It will be harder to find secluded places in the Lake Tahoe Basin as tourists return. (Image: Kathryn Reed)

Tourists are in Tahoe even though they aren’t supposed to be based on edicts put out by various government entities. In some locations, like the city of South Lake Tahoe, they could be faced with a $1,000 fine, though that isn’t likely to happen.

No public land owner or law enforcement agency has enough employees to write tickets. Even though administrative citations can be handed out by non-sworn personnel, those fines are more difficult to collect. It’s a regulatory issue, not a criminal one. This is why education is the approach officials are taking when it comes to groups congregating without abiding by 6-foot social distancing guidelines.

Officials with the basin’s arm of the U.S. Forest Service and Tahoe Regional Planning Agency personnel were part of a webinar May 22 sponsored by the Lake Tahoe South Shore Chamber of Commerce.

“We are less interested in citations and more interested in education,” Daniel Cressy with the Lake Tahoe Basin Management Unit said. “We are not able to require the public to wear masks. Wearing masks is a sign of respect for others and the community’s health.”

All national forest trails and lands are open. That doesn’t mean all amenities are available, like bathrooms. The gate at Kiva Beach was unlocked May 22. More places will open this coming week. Campgrounds and visitors centers will be some of the last to be available. Staffing is an issue, and then ensuring workers and guests are protected in this new era of COVID-19.

The gate at Van Sickle Bi-State Park on the South Shore is open. California State Parks is having a soft opening. Porta-potties will be added to some parks. Sand Harbor in Incline Village is open, though only 300 of the 600 parking spaces will be available at any given time. While the East Shore Bike Trail is open, access to Sand Harbor from the path is not allowed. Angora Road should be open June 1.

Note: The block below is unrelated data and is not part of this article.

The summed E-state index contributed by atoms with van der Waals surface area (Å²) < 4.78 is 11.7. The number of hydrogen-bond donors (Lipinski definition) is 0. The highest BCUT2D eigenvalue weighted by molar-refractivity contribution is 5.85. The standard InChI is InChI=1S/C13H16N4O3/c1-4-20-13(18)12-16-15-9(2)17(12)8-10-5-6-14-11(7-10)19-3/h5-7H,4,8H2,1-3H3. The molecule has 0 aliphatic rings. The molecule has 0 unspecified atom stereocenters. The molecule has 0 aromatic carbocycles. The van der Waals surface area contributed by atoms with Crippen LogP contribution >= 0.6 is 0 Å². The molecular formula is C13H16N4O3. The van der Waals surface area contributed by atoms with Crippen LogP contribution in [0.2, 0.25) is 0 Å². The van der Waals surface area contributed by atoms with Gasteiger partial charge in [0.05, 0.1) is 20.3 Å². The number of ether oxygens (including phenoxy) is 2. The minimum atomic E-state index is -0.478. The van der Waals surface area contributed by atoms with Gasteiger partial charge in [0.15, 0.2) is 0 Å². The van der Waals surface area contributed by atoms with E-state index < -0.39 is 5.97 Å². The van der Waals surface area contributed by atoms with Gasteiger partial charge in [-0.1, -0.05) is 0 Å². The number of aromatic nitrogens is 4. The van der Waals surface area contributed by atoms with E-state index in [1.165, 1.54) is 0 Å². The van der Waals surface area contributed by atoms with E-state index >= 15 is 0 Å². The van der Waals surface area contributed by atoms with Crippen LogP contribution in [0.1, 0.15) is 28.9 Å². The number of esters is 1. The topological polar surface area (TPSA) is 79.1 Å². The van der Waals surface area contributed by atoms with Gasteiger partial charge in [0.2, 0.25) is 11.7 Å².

Even when restrooms at recreation sites are open, the Forest Service is quick to point out they won’t be cleaned between every use. However, more portable toilets and handwashing stations will be placed at day use and beach locations.

Devin Middlebrook with the TRPA said for the past two years recreation managers, land managers and nonprofits have been convening to work on ways to improve the user experience while protecting the environment. This collaboration, he said, has worked well during this crisis. Working to solve issues at hot spots (aka congested areas) can include providing temporary bathroom facilities and more garbage cans, or more frequent trash collection.

Middlebrook said reservation systems and improved parking had been talked about before the pandemic and might be able to be implemented sooner to test these ideas. No further details were provided.

When it comes to boats, to start with watercraft with the Tahoe-only sticker will be allowed. Most launch sites should be open by June 1. Inspections are still suspended, with no date revealed for when that will change. Some marinas have boats for rent.

Cressy stressed the only way the recreation experience is going to be successful is if “we all come together.” He said to plan ahead, expect reduced services, respect others, stay home if you are sick, leave places better than you found them, and that it’s a good idea to wear a mask.


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